Patients may only be recruited and randomised once in this trial.

  4. The study treatment duration includes both the initial intravenous treatment and the allocated follow-up treatment so that the total duration adds up to 7 or 10 days. The choice between control drugs is based on the standard of care (SOC) principle, i.e. it is up to the treating physician to make the final decision. We do provide an algorithm for control drug choice in the protocol based on susceptibility testing of each clinical isolate, comorbidities, estimated glomerular filtration rate (eGFR) and guidelines by the Swedish infectious disease society [27]. See Table 1. The treating physician is however also required to consider any patient reported drug allergies and co-treatment with interacting drugs (see  Table 2) that may make one control treatment more suitable than another (or may, rarely, inhibit the allocation to any of the control drugs).

  5. We advise the dosing of antibiotics to be adjusted in patients with renal insufficiency so that ciprofloxacin is given 500 mg once daily when eGFR is below 40 mL/min, TMX is given 400 mg/80 mg twice daily when eGFR is 20–40 mL/min and ertapenem is given 0.5 g once daily when eGFR is below 30 mL/min, and amoxicillin–clavulanic acid is given 500/125 mg twice daily when eGFR is below 40 mL/min.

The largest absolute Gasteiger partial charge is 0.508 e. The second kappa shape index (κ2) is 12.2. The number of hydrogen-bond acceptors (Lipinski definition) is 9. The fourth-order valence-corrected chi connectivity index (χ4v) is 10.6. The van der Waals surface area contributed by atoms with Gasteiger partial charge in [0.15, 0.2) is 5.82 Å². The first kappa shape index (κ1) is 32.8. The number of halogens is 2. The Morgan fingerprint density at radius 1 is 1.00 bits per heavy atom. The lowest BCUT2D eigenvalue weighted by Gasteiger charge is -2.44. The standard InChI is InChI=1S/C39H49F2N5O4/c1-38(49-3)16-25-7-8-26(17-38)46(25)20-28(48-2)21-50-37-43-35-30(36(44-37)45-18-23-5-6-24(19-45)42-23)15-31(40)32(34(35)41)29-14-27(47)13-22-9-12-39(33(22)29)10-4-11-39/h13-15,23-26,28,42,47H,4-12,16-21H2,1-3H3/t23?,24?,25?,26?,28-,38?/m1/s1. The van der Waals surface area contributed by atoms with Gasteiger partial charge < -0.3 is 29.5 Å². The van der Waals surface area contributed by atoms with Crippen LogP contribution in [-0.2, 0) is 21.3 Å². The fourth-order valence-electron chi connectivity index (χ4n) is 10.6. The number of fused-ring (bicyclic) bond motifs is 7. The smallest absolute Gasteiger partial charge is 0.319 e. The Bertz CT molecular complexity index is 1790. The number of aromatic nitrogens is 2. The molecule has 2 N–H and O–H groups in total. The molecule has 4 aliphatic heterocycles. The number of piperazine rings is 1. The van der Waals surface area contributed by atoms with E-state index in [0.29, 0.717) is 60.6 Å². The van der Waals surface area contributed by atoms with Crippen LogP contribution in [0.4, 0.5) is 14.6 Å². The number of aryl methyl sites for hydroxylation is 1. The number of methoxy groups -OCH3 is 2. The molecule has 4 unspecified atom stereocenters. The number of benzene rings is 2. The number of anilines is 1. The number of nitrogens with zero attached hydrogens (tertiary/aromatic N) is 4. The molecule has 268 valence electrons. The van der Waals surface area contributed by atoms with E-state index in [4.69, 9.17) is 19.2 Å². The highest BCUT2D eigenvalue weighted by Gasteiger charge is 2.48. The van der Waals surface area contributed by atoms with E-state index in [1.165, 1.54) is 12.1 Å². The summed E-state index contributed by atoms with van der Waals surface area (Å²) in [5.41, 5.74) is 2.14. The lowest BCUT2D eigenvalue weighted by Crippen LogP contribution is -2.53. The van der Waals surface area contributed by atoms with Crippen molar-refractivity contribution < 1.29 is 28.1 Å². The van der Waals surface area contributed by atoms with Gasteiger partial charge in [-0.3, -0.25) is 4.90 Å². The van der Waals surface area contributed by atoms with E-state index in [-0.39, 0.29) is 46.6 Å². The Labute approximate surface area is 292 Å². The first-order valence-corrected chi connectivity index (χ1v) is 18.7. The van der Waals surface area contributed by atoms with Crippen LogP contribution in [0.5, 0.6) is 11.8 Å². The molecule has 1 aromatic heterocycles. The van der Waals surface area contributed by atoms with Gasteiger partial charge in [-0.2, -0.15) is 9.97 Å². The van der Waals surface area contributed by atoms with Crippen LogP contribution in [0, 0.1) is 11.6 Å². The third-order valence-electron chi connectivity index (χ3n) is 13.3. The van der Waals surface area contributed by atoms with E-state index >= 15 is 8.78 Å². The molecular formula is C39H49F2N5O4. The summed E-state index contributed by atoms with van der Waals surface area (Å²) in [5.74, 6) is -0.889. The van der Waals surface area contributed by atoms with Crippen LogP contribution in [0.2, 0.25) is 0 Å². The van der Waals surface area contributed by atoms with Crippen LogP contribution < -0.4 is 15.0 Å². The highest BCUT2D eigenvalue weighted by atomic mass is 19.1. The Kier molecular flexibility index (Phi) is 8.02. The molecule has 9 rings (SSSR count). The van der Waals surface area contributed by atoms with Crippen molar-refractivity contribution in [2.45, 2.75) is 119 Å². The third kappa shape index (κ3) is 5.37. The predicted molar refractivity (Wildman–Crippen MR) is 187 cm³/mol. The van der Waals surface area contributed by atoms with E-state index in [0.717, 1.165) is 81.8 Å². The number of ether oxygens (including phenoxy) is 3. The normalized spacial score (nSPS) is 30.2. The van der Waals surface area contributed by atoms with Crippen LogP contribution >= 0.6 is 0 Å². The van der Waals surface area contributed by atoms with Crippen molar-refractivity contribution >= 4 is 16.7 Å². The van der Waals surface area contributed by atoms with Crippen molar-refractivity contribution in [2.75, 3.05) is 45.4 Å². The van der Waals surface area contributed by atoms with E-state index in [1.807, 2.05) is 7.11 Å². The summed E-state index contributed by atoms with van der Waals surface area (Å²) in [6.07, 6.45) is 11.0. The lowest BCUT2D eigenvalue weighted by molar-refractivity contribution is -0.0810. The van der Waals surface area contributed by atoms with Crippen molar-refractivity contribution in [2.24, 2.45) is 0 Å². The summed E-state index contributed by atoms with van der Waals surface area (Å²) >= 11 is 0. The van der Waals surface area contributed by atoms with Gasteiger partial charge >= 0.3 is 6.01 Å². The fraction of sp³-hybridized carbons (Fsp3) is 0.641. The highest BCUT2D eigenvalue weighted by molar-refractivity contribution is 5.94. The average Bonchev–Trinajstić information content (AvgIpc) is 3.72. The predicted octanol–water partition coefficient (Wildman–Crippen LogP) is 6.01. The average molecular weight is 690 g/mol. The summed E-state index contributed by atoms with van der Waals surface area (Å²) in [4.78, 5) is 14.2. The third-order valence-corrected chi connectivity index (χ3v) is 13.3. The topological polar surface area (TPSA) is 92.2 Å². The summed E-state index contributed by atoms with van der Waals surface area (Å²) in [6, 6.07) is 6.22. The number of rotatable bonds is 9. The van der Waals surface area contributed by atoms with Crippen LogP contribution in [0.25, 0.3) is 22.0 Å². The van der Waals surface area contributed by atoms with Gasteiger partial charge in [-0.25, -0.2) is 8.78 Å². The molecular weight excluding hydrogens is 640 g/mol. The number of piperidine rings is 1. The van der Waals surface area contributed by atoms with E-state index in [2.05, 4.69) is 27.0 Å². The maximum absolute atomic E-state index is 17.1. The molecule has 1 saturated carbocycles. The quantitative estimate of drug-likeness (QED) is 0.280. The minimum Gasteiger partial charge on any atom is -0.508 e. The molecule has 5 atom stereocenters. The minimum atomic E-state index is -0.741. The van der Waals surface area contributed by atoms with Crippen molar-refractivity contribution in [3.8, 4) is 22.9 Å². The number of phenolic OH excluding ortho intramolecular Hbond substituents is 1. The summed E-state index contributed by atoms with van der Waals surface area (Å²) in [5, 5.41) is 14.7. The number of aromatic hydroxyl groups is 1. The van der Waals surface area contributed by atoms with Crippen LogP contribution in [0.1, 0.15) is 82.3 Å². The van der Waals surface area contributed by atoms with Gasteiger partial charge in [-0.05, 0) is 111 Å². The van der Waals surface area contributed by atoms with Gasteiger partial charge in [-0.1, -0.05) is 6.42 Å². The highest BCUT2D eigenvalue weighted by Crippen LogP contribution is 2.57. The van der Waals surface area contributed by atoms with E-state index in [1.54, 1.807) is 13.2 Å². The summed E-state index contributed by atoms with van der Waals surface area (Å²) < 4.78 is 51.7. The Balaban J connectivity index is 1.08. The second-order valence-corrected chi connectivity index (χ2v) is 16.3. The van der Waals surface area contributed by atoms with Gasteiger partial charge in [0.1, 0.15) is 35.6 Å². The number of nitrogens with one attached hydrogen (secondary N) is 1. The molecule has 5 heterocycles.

6. The protocol standard is treatment with ertapenem as outpatient parenteral antimicrobial therapy (OPAT), but keeping patients admitted to hospital is not prohibited in the trial, and the same goes for PAC, ciprofloxacin and TMX.



Adverse events


Antimicrobial resistance


Bloodstream infections


Data Monitoring Committee


Electronic case report form


Estimated glomerular filtration rate


ESBL-producing Enterobacterales


Extended spectrum beta-lactamase


European Committee of Antimicrobial Susceptibility Testing


U.S. Federal Drug Administration


European General Data Protection Regulation


Generalised estimated equations


Infectious disease




Modified intention-to-treat


Outpatient parenteral antimicrobial therapy


Pivmecillinam and amoxicillin/clavulanic acid


Pivmecillinam with amoxicillin/clavulanic acid for step down oral therapy in febrile UTIs caused by ESBL-producing Enterobacterales